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Artificial breeding and cooled semen

It's gaining in popularity. Horseowners the world over can now breed their mare to a sire on the other side of the country or world without the mare or stallion ever having to leave the farm.

More and more breed associations are now allowing the use of artificial insemination. But, while it's often a cheaper, and more efficient method than natural service mare owners do need to be aware of a few points.

The advantages of using cooled, shipped semen are obvious. Shipping semen instead of the mare reduces cost, reduces the potential of injury and increases access to more stallions.

But there are down sides. Stallion owners have added management needs to schedule collections for shipping with the semen needs for on-farm breeding. Shipping semen also requires the stallion manager to develop technical skills in extending semen, evaluating semen morphology and determining the concentration of live, motile sperm cells in ejaculates.

Also, mares can't be settled unless live, viable semen is deposited at the appropriate time to ovulation.

As such, use of 'shipped' semen requires the mare owner to closely and accurately follow the estrous cycle of the mare. For the most part, use of ultrasound and excellent palpation skills by veterinarians are necessary to time the breeding for pregnancy from a single insemination.

An, obviously, the breeding manager must have excellent artificial insemination and collection techniques before starting a "shipped" semen program.

The process of extending, packaging and shipping semen is not difficult, and shouldn't be the limiting factor in success. Of more concern are items such as the apparent differences how well semen from different stallions maintains motility and viability with cooling and shipping. Also, accurate assessment of concentration must be made. Otherwise, mares may not be settled because of too low a dose of semen. Accurate assessment of concentration may require additional equipment such as spectrophotometers than is found in many breeding operations.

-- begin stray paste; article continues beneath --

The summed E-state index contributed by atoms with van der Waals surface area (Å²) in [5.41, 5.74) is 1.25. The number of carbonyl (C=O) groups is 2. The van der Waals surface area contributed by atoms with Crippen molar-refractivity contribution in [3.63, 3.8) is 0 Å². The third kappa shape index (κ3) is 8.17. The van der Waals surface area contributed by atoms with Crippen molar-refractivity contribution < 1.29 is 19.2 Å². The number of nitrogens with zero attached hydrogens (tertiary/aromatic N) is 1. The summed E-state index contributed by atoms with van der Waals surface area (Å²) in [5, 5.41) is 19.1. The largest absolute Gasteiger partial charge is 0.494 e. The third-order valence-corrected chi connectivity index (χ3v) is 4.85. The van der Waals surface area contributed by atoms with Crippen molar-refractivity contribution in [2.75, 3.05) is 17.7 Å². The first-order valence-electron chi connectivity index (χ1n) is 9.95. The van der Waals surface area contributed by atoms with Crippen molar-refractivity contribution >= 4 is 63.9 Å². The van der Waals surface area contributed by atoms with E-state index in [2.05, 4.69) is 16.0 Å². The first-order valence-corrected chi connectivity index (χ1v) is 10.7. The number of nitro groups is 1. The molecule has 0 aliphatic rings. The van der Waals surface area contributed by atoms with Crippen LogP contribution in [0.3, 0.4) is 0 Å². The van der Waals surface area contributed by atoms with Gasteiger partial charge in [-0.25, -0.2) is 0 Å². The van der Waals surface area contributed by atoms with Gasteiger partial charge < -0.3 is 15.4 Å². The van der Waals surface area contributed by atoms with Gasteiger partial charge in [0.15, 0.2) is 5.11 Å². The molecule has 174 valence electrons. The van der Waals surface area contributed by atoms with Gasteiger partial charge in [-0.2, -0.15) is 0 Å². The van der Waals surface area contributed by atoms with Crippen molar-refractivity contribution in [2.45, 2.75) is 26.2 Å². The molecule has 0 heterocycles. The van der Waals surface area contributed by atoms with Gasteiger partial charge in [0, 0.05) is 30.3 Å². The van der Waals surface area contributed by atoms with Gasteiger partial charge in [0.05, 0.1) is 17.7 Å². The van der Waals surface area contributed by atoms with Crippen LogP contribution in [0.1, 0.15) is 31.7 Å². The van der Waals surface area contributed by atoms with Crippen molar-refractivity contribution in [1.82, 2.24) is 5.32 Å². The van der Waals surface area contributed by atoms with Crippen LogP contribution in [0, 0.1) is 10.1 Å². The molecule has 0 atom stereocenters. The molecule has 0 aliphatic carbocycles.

Expertise is also needed on the mare side of things (the receiving end). Accurate record keeping systems will aid in determining past estrous behavior, follicular dynamics and breeding success in individual mares.

Because the window of insemination is one to one and one half days prior to ovulation, close monitoring of the follicular status of the mare is essential.

Using teasing as the single tool to determine timing of breeding probably won't be enough. Palpation and ultrasound will most likely have to be used on successive days during estrus to determine when semen should be shipped.

Otherwise, ovulation will occur before insemination, or the shipped semen will become unusable because of too long a storage time past collection.

Most breeders will inseminate mares within 12 hours of receiving shipped semen. Motility and viability decreases dramatically within 24 hours post collection in semen of many stallions.

More information on the relative success of shipped semen should be available as breeding records, stallion reports and statistics on number of live foals are assessed and summarized by various breed associations.

 

 

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